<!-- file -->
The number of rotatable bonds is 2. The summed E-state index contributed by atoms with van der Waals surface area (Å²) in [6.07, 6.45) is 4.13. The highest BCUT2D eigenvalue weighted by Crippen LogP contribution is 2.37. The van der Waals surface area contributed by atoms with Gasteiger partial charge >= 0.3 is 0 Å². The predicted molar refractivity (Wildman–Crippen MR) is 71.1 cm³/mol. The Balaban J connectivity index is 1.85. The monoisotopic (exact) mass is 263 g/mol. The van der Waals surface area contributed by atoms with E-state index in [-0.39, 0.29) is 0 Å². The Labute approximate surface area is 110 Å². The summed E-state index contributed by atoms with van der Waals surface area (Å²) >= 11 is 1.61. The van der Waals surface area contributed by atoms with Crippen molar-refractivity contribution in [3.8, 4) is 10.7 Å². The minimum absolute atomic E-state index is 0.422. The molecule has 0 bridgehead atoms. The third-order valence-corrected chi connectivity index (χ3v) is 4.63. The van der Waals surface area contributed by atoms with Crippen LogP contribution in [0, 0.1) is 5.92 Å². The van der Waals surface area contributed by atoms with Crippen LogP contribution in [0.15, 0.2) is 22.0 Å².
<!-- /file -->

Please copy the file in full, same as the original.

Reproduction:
The number of rotatable bonds is 2. The summed E-state index contributed by atoms with van der Waals surface area (Å²) in [6.07, 6.45) is 4.13. The highest BCUT2D eigenvalue weighted by Crippen LogP contribution is 2.37. The van der Waals surface area contributed by atoms with Gasteiger partial charge >= 0.3 is 0 Å². The predicted molar refractivity (Wildman–Crippen MR) is 71.1 cm³/mol. The Balaban J connectivity index is 1.85. The monoisotopic (exact) mass is 263 g/mol. The van der Waals surface area contributed by atoms with E-state index in [-0.39, 0.29) is 0 Å². The Labute approximate surface area is 110 Å². The summed E-state index contributed by atoms with van der Waals surface area (Å²) >= 11 is 1.61. The van der Waals surface area contributed by atoms with Crippen molar-refractivity contribution in [3.8, 4) is 10.7 Å². The minimum absolute atomic E-state index is 0.422. The molecule has 0 bridgehead atoms. The third-order valence-corrected chi connectivity index (χ3v) is 4.63. The van der Waals surface area contributed by atoms with Crippen LogP contribution in [0, 0.1) is 5.92 Å². The van der Waals surface area contributed by atoms with Crippen LogP contribution in [0.15, 0.2) is 22.0 Å².